Clouds beginning to form as we crossed into Pennsylvania

Below the scattered clouds about 10-15 miles from Latrobe

I turned back east toward Latrobe and within a minute or two it was clear the clouds were much more scattered in that direction. In hindsight, I could have easily flown another 5-10 miles and descended right through the large gaps between them. So it goes sometimes.

Having already listened to the ATIS, I called Palmer Tower about 12 miles out and was cleared to enter a right downwind for Runway 24. I lowered the flaps to 10 degrees (the approach setting in the 182 RG) and reduced power to slow to about 120 knots. It took a while to spot the airport as it was behind a low hill as we approached from the west.

Passing just south of Greenburg, PA

Arnold Palmer Regional Airport in Latrobe, PA

As the airport came into sight, I slowed a bit more and made sure everything was secure. Turning right downwind, I called the tower and was cleared to land. Midfield, gear down, three green. Abeam the numbers, carb heat on, reduce to 1500 RPM, trim for 80.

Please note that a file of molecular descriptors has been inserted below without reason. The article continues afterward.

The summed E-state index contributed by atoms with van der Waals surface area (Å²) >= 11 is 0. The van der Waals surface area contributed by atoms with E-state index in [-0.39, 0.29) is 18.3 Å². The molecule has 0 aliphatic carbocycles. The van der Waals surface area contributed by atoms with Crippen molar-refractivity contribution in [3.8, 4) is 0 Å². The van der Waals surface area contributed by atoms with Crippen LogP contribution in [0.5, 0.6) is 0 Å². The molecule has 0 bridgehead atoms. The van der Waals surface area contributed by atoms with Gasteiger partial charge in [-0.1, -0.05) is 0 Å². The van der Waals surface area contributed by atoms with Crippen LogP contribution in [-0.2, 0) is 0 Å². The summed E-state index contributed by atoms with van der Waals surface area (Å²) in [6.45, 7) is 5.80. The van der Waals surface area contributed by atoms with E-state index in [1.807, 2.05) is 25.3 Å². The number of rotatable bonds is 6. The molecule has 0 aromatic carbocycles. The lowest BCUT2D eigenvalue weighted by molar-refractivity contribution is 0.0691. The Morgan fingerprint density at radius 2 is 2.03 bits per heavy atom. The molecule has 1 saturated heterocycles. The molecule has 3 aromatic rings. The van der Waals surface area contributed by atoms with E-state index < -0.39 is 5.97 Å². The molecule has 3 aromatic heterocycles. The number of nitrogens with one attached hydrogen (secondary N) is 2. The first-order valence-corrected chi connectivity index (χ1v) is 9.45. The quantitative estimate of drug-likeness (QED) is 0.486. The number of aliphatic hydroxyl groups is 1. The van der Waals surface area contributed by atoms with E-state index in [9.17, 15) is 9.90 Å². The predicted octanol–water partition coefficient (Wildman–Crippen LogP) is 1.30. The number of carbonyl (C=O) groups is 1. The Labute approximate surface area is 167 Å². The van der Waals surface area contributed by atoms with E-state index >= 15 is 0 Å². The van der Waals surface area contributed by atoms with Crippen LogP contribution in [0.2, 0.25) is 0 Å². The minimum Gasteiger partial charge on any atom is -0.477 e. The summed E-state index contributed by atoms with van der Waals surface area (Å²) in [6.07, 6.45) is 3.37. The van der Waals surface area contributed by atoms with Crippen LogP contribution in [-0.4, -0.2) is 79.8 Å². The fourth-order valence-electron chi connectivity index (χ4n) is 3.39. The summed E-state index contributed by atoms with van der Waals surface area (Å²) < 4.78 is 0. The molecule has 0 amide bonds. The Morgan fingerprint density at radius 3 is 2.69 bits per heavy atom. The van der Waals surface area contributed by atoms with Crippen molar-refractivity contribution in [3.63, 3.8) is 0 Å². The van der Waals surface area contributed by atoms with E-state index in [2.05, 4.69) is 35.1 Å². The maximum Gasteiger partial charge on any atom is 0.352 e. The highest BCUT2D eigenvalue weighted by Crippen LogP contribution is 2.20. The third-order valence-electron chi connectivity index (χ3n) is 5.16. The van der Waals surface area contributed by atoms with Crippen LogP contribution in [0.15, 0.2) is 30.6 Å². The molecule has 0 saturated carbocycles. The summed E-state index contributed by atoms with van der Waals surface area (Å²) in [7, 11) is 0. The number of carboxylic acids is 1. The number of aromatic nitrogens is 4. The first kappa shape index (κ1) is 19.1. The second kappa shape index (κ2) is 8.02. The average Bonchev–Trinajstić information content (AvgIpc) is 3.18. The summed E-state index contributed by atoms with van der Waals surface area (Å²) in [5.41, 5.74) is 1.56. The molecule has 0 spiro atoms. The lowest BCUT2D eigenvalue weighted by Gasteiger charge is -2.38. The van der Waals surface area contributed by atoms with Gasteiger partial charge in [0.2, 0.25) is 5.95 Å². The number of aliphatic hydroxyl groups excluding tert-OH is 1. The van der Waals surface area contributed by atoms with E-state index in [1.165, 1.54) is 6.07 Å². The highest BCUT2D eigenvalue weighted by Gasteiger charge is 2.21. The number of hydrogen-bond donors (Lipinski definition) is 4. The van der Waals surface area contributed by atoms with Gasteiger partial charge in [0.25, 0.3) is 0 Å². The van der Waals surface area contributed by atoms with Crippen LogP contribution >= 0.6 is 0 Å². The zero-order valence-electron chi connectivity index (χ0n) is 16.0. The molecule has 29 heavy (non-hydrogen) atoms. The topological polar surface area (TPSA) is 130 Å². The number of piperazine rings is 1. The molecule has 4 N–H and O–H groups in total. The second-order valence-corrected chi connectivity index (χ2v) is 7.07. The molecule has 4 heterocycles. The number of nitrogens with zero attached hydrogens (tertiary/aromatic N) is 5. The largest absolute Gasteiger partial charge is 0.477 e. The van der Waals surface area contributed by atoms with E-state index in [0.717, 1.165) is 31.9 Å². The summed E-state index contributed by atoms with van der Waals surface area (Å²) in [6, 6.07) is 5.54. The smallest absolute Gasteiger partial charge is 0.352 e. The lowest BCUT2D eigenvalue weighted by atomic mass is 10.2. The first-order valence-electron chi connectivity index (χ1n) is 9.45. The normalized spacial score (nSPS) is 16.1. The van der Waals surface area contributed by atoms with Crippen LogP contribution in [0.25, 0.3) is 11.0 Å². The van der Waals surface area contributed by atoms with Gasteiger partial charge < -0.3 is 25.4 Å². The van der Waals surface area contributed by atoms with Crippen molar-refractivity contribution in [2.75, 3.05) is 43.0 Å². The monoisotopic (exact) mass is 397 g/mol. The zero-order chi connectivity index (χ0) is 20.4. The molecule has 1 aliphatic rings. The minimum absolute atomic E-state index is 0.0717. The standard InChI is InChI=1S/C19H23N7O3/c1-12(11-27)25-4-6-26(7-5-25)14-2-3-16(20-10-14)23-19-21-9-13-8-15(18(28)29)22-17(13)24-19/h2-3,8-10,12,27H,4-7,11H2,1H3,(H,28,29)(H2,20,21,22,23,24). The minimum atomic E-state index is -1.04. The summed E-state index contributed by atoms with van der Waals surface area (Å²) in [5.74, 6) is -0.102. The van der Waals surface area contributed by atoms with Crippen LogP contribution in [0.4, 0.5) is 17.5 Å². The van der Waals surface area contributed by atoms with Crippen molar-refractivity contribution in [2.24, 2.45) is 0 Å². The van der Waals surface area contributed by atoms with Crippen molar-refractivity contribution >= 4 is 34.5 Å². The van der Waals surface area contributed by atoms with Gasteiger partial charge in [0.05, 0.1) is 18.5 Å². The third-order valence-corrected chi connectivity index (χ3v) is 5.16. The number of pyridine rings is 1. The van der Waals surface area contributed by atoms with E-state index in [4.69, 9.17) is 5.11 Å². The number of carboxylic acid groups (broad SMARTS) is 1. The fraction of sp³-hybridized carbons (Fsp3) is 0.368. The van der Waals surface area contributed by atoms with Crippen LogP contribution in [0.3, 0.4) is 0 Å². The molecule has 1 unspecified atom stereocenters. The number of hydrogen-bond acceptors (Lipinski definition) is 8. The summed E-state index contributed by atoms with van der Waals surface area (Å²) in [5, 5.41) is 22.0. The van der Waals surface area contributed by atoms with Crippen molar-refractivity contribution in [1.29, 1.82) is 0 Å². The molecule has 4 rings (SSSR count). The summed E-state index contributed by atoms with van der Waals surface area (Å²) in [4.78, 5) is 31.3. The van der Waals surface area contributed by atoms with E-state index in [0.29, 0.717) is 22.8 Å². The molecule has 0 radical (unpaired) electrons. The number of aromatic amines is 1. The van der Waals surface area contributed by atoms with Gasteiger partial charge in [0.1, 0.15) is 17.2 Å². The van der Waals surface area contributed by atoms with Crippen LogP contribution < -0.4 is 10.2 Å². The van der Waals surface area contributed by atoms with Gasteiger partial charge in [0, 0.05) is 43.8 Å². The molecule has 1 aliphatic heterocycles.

Turning base I looked over my shoulder I thought I'd overshot final. Continuing the turn, I quickly realized I'd inadvertently looked back at the now-closed Runway 21 that sits just off of Runway 24. That reminded me of when I initially lined up for the wrong runway in Columbus, IN years ago. I immediately corrected by aligning myself back for Runway 24. Over the numbers, I reduced power to idle and landed on both mains then bounced slightly before settling down for the "real" landing. Not my best, but not terrible.

Tower cleared us to taxi to the ramp, where a golf cart was waiting to lead us to parking. I shut down, we all climbed out, and then the line guy asked where we were going. "Brunch," I said. "Do you have a reservation? They're usually sold out." Hmmm. Uh oh?

We had some good daddy-daughter time at DeNunzio's

Thankfully, despite the tables indeed being completely full and 100% reserved, they have some seating in the bar area. A high top isn't ideal for a toddler but we made it work. And the spread was indeed delicious - bacon, eggs, waffles, french toast, breakfast pizza, biscuits and gravy, shrimp scampi, pork chops, stuffed chicken, polenta with sausage, pierogies, and a whole pile of desserts. Plus numerous other things I didn't even mention!

Mariella absolutely downed the shrimp (she's a big fan these days) and we all stuffed our stomachs. Gina and I took turns getting up with Mariella to walk around the airport terminal since she understandably doesn't like to sit still now that she knows how to walk. In total, we were there about two hours by the time I paid the bill.